Clinical strength solutions

How do you gain consumers’ trust? By listening to them and knowing exactly what they want. And by turning this knowledge into innovative and compelling products. (Beiersdorf, brands overview) The thing about jetlag in America is that it leaves you stranded in the middle of the night with nothing to do but watch middle-of-the-night American TV. And so last night I learned about “stress sweat”, which is apparently a much worse kind of sweat than the regular kind. To protect…

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Visions always belong to someone

The awkwardly titled Bill of Rights and Principles for Learning in a Digital Age that was released this week has generated a ton of coverage, which is interesting given its niche provenance. An apostolic group of North American educational stakeholders, including some very high profile names, got together and co-authored a fairly wordy document about the values and entitlements that we might protect in the name of online learners. What I’ve found useful is that most of the people involved…

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In the grupetto

No-one sat on and everyone drove as hard as they could. Matt Stephens, Life in the Grupetto Here’s the thing about professional cycling. It’s not the lycra, it’s not the drugs, and it’s not the spectacle of Lance talking about himself in the third person as that flawed guy who did the bad things. It’s the grupetto: the paradoxical collaboration that breaks out among rivals who are struggling at the back of the race, once the whole thing starts climbing…

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The time we give each other

In the second week of the new summer course, we spent the day together in class. Because summer in Australia is already snapped in two by Christmas, a whole lot of other weirdness can go on while no one’s looking, so we’re flipping the normal timetable and going with two all-day workshops supported by online reflections and activities. Thanks to Steve Wheeler, I’ve also discovered that we’re also haphazardly and instinctively following a primer on the 10 characteristics of authentic…

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Under pressure

It’s week one again, and I’m up late reading students’ introductory posts at the start of a mostly online course.  They don’t know each other, and in sharing photographs and writing publically about why they’re taking the course, they’re showing quite a bit of trust in strangers that they haven’t met in person, including me. This care that they show each other is really why I still choose to work online, after a year immersed in the blither of techno-futurism,…

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The view from here

Here come the planes They’re American planes.  Made in America. (Laurie Anderson, O Superman) Being a terrifically slow learner, I’ve signed up for another MOOC.  In my defense, I enrolled a while back and forgot, and now it’s come around just as I’ve been forced to admit that there are only so many chocolates you can eat or stuff down your cleavage before it all falls over. So now I’m in with x thousand others, trying a constructivist MOOC focused…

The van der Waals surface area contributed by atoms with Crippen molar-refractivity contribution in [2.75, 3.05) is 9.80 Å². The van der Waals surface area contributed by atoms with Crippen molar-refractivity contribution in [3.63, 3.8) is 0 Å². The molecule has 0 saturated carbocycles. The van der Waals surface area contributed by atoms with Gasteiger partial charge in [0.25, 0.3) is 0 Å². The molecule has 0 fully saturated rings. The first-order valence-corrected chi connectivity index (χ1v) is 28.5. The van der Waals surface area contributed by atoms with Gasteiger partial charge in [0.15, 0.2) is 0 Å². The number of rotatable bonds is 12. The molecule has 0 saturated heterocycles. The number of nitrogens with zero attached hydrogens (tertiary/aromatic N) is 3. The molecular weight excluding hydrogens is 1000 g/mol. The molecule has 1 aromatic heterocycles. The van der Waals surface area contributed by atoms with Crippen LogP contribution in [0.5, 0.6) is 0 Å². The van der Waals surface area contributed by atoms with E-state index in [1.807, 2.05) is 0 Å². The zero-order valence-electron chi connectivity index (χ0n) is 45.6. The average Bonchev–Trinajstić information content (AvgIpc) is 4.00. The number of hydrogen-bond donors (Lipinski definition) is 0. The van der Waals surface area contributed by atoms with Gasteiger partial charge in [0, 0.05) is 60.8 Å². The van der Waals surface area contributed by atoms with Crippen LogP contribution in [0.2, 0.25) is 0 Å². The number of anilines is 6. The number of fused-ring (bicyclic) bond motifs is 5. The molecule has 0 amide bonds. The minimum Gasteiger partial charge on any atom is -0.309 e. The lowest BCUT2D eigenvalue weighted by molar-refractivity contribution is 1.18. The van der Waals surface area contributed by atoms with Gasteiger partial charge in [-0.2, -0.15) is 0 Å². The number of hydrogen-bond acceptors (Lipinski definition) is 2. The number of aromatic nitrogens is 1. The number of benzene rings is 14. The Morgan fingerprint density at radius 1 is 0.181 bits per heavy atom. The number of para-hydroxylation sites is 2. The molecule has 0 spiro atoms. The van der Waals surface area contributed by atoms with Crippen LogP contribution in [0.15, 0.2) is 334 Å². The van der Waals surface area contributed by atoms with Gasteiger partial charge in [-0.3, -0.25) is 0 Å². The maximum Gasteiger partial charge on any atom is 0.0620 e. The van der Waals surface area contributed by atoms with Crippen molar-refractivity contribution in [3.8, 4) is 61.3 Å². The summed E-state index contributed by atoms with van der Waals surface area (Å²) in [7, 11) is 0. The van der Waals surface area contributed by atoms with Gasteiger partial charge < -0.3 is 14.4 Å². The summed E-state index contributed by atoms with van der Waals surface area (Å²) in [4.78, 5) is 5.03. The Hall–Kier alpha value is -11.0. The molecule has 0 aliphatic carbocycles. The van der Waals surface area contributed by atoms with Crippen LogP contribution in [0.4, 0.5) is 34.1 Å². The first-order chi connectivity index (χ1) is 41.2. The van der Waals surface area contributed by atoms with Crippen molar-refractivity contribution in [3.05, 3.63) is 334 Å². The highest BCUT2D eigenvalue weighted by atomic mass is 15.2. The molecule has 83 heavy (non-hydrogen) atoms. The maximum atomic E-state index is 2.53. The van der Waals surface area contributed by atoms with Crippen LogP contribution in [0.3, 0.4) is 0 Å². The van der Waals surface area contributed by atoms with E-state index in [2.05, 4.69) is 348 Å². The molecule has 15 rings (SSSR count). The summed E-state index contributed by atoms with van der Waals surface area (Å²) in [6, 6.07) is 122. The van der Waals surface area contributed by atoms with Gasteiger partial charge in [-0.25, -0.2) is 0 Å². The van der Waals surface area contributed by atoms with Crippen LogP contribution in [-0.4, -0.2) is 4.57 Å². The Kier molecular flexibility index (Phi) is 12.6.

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It’s not you, it’s me

So, I signed up for a Coursera MOOC, and almost immediately the experience turned into Lucy and the Chocolate Factory. It’s a scene that suckers itself onto almost any stressful situation.  Lucy and Ethel take a job putting chocolates into wrappers.  It’s a conveyor belt scenario, and the task itself is simple; the challenge is to keep pace. Lucy’s enjoying herself, messing about.  But one stumble leads to a recovery problem, and before they know it Lucy is eating chocolates…

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The revolution might be televised

The first time I watched the awful EPIC2020 videos I was so irked by everything about them that I never went back to look carefully at the details of their campaign to reform higher education. But now I have, and I’m beyond irked. I’ve been boosted into the realm of appalled fascination. They’re going to “shatter the paradigm that the future will be anything like the past as well as facilitate discussion and accelerate actions to bring about the transformation of the…

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Guarding the well

Something I learned in high school history has come back unexpectedly while I’ve been brooding about Jonathan Rees’ opposition to MOOCs and his views on what they threaten. A couple of miles away from the place where I grew up is this beautiful Iron Age hill fort: Within the inner circle are the remaining stone foundations of an original castle, and—critically—the well that stored water for the whole settlement. Soldiers controlled the resources in the middle, and the villagers and…

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Scare tactics

OK, so clearly there’s a move on in the world of elearning conferences and events to shake academics out of our usual torpor.  As everyone knows, we don’t have much to do, and what we do pull off shows not a skerrick of imagination or even rudimentary competence. So let’s get the email about Blended Learning 2012 out of the way first.  The event seems like a reasonable affair, but it’s clear that the pricing structure doesn’t anticipate someone like…

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